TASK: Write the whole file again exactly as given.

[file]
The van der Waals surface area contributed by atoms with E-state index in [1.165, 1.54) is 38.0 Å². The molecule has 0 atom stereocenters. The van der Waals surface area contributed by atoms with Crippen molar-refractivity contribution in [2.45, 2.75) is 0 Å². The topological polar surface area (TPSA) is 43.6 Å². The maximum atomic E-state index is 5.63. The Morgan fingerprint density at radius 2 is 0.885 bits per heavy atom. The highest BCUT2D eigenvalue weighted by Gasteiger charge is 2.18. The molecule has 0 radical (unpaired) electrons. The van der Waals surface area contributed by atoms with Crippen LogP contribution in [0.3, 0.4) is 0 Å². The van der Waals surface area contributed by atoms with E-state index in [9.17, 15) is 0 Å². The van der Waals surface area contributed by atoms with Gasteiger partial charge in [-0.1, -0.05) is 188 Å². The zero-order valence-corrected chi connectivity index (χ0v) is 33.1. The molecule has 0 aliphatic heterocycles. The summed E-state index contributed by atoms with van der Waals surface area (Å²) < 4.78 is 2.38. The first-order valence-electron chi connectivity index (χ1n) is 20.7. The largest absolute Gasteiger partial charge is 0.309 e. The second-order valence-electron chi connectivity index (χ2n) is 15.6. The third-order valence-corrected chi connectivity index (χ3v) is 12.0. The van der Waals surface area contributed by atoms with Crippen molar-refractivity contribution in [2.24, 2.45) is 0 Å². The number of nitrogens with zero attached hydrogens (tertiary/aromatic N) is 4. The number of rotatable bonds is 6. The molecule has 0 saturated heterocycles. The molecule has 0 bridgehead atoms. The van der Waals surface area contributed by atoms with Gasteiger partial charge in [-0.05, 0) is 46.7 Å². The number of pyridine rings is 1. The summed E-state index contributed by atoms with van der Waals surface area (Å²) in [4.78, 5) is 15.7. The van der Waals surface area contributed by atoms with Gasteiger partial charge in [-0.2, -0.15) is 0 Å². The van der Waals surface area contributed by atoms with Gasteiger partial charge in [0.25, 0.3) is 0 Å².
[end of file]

The van der Waals surface area contributed by atoms with E-state index in [1.165, 1.54) is 38.0 Å². The molecule has 0 atom stereocenters. The van der Waals surface area contributed by atoms with Crippen molar-refractivity contribution in [2.45, 2.75) is 0 Å². The topological polar surface area (TPSA) is 43.6 Å². The maximum atomic E-state index is 5.63. The Morgan fingerprint density at radius 2 is 0.885 bits per heavy atom. The highest BCUT2D eigenvalue weighted by Gasteiger charge is 2.18. The molecule has 0 radical (unpaired) electrons. The van der Waals surface area contributed by atoms with Crippen LogP contribution in [0.3, 0.4) is 0 Å². The van der Waals surface area contributed by atoms with E-state index in [9.17, 15) is 0 Å². The van der Waals surface area contributed by atoms with Gasteiger partial charge in [-0.1, -0.05) is 188 Å². The zero-order valence-corrected chi connectivity index (χ0v) is 33.1. The molecule has 0 aliphatic heterocycles. The summed E-state index contributed by atoms with van der Waals surface area (Å²) < 4.78 is 2.38. The first-order valence-electron chi connectivity index (χ1n) is 20.7. The largest absolute Gasteiger partial charge is 0.309 e. The second-order valence-electron chi connectivity index (χ2n) is 15.6. The third-order valence-corrected chi connectivity index (χ3v) is 12.0. The van der Waals surface area contributed by atoms with Crippen molar-refractivity contribution in [2.24, 2.45) is 0 Å². The number of nitrogens with zero attached hydrogens (tertiary/aromatic N) is 4. The number of rotatable bonds is 6. The molecule has 0 saturated heterocycles. The molecule has 0 bridgehead atoms. The van der Waals surface area contributed by atoms with Gasteiger partial charge in [-0.05, 0) is 46.7 Å². The number of pyridine rings is 1. The summed E-state index contributed by atoms with van der Waals surface area (Å²) in [4.78, 5) is 15.7. The van der Waals surface area contributed by atoms with Gasteiger partial charge in [-0.2, -0.15) is 0 Å². The van der Waals surface area contributed by atoms with Gasteiger partial charge in [0.25, 0.3) is 0 Å².